Trying Juveniles as Adults: A
Case of Racial and Ethnic Bias?
Juvenile justice policies have become increasingly punitive over the last two decades. Symbolizing a tough, no-nonsense approach to serious juvenile crime, these policies abandon the traditional principles of the juvenile justice system and adopt punishment, accountability, and public safety as primary goals. The general argument is that to protect the public, serious juvenile offenders must be held accountable for their behavior and receive punishment that is equivalent to their criminal acts (Feld, 1999, 2000; Jackson & Pabon, 2000; Redding, 2000; Zimring, 1998). These policies further suggest that the juvenile justice system is ill equipped to handle serious juvenile offenders and that there are no important psychological differences between juveniles and adults to consider in determining criminal responsibility (Feld, 1999; Jackson & Pabon, 2000; Steinberg, 2000; Zimring, 1998).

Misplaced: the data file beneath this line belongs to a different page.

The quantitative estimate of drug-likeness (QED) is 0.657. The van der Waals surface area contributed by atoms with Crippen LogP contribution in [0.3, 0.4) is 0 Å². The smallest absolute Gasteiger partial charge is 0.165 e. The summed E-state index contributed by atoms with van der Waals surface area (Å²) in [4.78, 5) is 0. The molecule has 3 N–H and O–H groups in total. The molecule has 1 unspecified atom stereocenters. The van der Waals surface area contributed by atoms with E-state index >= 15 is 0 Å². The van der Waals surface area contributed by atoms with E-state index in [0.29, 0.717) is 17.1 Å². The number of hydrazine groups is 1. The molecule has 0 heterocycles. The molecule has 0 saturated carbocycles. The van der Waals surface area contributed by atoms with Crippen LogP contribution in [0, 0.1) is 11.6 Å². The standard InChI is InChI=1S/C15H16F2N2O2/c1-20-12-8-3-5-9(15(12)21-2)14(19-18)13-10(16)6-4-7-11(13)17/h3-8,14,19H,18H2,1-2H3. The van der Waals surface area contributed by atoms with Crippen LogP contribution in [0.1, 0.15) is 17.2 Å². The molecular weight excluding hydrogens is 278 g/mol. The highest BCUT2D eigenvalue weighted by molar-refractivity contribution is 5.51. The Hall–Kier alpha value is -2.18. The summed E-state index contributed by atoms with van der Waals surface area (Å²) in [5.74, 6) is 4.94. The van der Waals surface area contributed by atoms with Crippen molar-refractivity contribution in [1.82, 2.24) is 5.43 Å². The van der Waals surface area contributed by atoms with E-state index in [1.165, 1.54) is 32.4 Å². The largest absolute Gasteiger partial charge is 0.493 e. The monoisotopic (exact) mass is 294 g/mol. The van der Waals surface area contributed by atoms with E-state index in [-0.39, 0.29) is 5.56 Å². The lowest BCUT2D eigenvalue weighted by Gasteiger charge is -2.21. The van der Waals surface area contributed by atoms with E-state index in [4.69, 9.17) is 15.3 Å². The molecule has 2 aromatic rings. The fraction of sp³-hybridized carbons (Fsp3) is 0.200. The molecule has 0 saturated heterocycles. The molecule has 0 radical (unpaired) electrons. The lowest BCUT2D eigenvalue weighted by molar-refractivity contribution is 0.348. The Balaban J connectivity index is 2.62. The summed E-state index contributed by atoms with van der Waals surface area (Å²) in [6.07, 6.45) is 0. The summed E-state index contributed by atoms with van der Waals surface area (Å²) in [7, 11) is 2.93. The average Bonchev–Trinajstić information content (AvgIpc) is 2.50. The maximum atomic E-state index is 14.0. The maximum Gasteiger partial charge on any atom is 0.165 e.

Juvenile transfer reforms clearly reflect this shift in the perception and treatment of juvenile offenders. Despite declines in both violent and property juvenile crime rates, virtually all states have revised and/or adopted policies to increase the prosecution of juveniles as adults. For example, in March 2000, California passed the Gang Violence and Youth Crime Prevention Act (Proposition 21) requiring juveniles 14 and older to be tried as adults for specific violent crimes and giving prosecutors the option of transferring certain types of juvenile cases (e.g., gang involvement) to adult court without judicial review (Dorfman & Schiraldi, 2001; Gonzales, 2000; Weick & Angulo, 2000). At the federal level, both Houses of Con-